Here are the facts.
Miranda in rural BC, Canadamom to three great kids and one great grown-upunschooler, violist, runner, doc
As Miranda said, if she's happy, continuing to learn and grow... well, you might not need to be "doing" anything. If she's in school, there is a lot they can do without specialty gifted programs.
If she will still let you read with her, certainly continue even if she's fluent herself. I think exposure to interesting things is good for any child. Take her places like local museums in town, nature hikes, the zoo,
Welcome to the board! Your daughter sounds very advanced, and it's wonderful that she's to motivated. In that sense don't change a successful formula!. And apart from that, don't thing that you cannot help her because you're not equally intelligent. Chances are she's going to meet many a teacher who isn't as intelligent as she is, and that does not have to be a problem either. You can still fulfill the role of facilitator, of inspirator, and you can show her HOW to work on things that are hard for her, just like you would do on things that are hard for you... Especially in that last department there's a whole lot of learning to do for most gifted kids. You can teach her how to put things in perspective, adjust expectations, show stamina, communicate about problems etc etc.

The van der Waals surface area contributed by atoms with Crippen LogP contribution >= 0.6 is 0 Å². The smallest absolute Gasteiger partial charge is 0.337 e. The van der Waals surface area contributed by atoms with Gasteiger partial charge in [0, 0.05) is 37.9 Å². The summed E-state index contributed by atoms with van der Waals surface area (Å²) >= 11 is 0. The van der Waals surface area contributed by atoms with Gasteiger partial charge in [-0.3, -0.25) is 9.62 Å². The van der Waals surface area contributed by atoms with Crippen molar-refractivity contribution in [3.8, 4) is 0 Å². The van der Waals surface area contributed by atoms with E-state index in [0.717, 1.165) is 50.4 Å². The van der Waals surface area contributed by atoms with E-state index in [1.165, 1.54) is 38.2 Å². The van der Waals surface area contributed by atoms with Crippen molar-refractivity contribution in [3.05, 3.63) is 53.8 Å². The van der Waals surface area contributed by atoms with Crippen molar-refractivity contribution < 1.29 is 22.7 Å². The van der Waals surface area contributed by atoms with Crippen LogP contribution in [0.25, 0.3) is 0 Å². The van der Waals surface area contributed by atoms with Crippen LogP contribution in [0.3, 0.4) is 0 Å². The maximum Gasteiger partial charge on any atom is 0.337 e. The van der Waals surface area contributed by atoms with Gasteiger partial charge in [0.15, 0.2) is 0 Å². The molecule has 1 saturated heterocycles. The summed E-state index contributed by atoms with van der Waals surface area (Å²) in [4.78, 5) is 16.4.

Yes, a big factor is if she is happy.
My dd really did not like to be around kids her age until she was in a gifted program but every situation is different. I know this sounds harsh but she would say " why do these kids act this way ?", "why can't they sit for 5 minutes ?'. The noise level and frenetic pace of the classroom would leave her uneasy at times. So